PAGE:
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Afghanistan Has Over 2.5M Drug Users: Official

Figures by the Ministry of Public Health reveal that Afghanistan has more than 2.5 million illicit drug users, and at least 500,000 of them are addicts.

An official at the ministry said the capacity of rehabilitation centers countrywide has increased to over 40,000 patients, from 2,000 five years ago. 

The official said that in order to overcome the problem, there is a need to curb drug trafficking. 

“These 2.5 million are in 34 provinces of Afghanistan, mostly in villages rather than urban areas,” he said, adding: “Widespread precautionary measures are required to curb drug addiction.” 

He suggested that job opportunities and facilities for entertainment and sports should be provided for youth to keep them away from drugs.   

Kabul has many areas where drug addicts are often seen. One of these drug addicts, Ali Reza, 28, said they have “easy access” to drugs in the city and that he became an addict when he was 13. 

“I want to be treated. I want to rejoin the society,” he said. 

“I have not visited any rehabilitation center because people say that these centers are not providing good services,” said Nawroz, a drug addict. 

The presence of drug addicts in some Kabul streets has created problems for residents. 

“People’s belongings are stolen. People have complaints. They are tired of them (presence of drug addicts),” said Mohammad Hussain, a Kabul resident. 

“There is a need for proper action by the government against drug traffickers,” said Rajab Ali, a Kabul resident.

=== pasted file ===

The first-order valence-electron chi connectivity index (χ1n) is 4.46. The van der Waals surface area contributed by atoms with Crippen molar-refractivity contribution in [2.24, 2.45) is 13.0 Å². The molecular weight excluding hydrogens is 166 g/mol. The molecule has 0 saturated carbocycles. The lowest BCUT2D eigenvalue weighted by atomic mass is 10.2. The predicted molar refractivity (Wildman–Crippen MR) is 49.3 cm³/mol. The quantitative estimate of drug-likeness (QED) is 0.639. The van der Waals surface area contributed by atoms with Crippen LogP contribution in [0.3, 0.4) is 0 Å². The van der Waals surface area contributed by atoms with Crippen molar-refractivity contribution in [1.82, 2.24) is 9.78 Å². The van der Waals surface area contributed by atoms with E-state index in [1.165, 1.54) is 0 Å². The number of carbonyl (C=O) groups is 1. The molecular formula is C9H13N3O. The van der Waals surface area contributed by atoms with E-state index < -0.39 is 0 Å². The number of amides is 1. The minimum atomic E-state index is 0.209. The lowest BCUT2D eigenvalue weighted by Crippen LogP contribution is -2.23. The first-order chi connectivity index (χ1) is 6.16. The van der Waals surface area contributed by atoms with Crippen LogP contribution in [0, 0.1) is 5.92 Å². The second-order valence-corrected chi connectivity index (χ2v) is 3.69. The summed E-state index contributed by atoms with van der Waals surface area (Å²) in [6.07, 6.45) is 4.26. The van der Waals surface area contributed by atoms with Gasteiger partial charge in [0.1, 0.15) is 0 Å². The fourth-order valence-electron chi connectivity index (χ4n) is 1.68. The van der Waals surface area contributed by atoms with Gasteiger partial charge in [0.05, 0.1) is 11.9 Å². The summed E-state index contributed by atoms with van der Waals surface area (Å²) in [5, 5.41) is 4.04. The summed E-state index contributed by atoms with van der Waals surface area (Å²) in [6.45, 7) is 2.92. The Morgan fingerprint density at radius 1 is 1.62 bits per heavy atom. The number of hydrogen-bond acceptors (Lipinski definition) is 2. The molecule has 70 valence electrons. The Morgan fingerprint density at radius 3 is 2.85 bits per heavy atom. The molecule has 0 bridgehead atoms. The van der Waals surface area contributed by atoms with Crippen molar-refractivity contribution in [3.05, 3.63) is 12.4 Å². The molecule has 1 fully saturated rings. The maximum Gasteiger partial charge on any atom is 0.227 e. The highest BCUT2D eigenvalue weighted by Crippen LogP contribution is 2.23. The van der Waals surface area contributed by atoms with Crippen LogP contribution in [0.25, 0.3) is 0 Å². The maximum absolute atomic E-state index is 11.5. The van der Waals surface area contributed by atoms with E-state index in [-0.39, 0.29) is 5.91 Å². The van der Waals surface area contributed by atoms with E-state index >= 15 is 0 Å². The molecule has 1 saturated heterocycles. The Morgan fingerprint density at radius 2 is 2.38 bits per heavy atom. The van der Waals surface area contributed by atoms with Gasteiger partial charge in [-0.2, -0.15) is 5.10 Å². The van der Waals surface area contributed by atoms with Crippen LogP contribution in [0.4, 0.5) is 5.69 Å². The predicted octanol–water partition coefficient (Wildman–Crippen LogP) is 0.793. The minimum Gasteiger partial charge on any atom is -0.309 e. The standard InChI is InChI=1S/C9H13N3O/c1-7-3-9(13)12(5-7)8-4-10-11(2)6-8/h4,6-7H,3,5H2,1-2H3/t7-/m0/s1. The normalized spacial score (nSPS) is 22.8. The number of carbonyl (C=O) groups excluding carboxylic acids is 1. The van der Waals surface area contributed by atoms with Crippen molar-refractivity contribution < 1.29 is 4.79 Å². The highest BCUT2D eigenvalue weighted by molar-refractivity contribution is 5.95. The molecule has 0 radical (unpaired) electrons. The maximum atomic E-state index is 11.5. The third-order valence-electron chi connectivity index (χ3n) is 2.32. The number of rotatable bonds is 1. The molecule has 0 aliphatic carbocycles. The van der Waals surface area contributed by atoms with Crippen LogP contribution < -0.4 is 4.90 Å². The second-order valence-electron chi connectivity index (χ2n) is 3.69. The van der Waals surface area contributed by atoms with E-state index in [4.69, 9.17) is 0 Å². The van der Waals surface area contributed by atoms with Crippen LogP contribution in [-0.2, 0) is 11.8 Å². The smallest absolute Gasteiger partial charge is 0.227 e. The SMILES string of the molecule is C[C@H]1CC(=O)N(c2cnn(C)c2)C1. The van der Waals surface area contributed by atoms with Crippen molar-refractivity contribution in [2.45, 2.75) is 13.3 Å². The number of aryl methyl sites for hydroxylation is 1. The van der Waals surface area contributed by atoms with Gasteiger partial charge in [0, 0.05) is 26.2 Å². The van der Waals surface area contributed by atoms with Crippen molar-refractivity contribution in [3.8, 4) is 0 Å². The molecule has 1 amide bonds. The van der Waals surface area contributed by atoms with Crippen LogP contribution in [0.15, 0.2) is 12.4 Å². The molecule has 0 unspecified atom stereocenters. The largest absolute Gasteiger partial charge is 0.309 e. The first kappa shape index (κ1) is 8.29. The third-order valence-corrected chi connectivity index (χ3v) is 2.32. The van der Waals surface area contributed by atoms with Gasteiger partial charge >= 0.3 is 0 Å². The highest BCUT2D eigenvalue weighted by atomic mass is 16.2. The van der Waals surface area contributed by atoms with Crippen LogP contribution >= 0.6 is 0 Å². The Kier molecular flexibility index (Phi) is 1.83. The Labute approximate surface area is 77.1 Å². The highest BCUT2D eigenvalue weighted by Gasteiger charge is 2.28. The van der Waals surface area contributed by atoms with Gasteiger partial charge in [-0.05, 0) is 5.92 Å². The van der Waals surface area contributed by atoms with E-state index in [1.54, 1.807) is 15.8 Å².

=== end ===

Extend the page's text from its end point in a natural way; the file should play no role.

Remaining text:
Afghanistan has been among the world's top illicit drug-producing countries.

Reports indicate that poppy cultivation and drug trafficking provides a big income source for the Taliban, mainly in the southern and northern parts of the country.

Afghanistan Has Over 2.5M Drug Users: Official

Officials said there is a need for more job opportunities for youth in order to curb illicit drug addiction.

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Figures by the Ministry of Public Health reveal that Afghanistan has more than 2.5 million illicit drug users, and at least 500,000 of them are addicts.

An official at the ministry said the capacity of rehabilitation centers countrywide has increased to over 40,000 patients, from 2,000 five years ago. 

The official said that in order to overcome the problem, there is a need to curb drug trafficking. 

“These 2.5 million are in 34 provinces of Afghanistan, mostly in villages rather than urban areas,” he said, adding: “Widespread precautionary measures are required to curb drug addiction.” 

He suggested that job opportunities and facilities for entertainment and sports should be provided for youth to keep them away from drugs.   

Kabul has many areas where drug addicts are often seen. One of these drug addicts, Ali Reza, 28, said they have “easy access” to drugs in the city and that he became an addict when he was 13. 

“I want to be treated. I want to rejoin the society,” he said. 

“I have not visited any rehabilitation center because people say that these centers are not providing good services,” said Nawroz, a drug addict. 

The presence of drug addicts in some Kabul streets has created problems for residents. 

“People’s belongings are stolen. People have complaints. They are tired of them (presence of drug addicts),” said Mohammad Hussain, a Kabul resident. 

“There is a need for proper action by the government against drug traffickers,” said Rajab Ali, a Kabul resident. 

Afghanistan has been among the world's top illicit drug-producing countries.

Reports indicate that poppy cultivation and drug trafficking provides a big income source for the Taliban, mainly in the southern and northern parts of the country.

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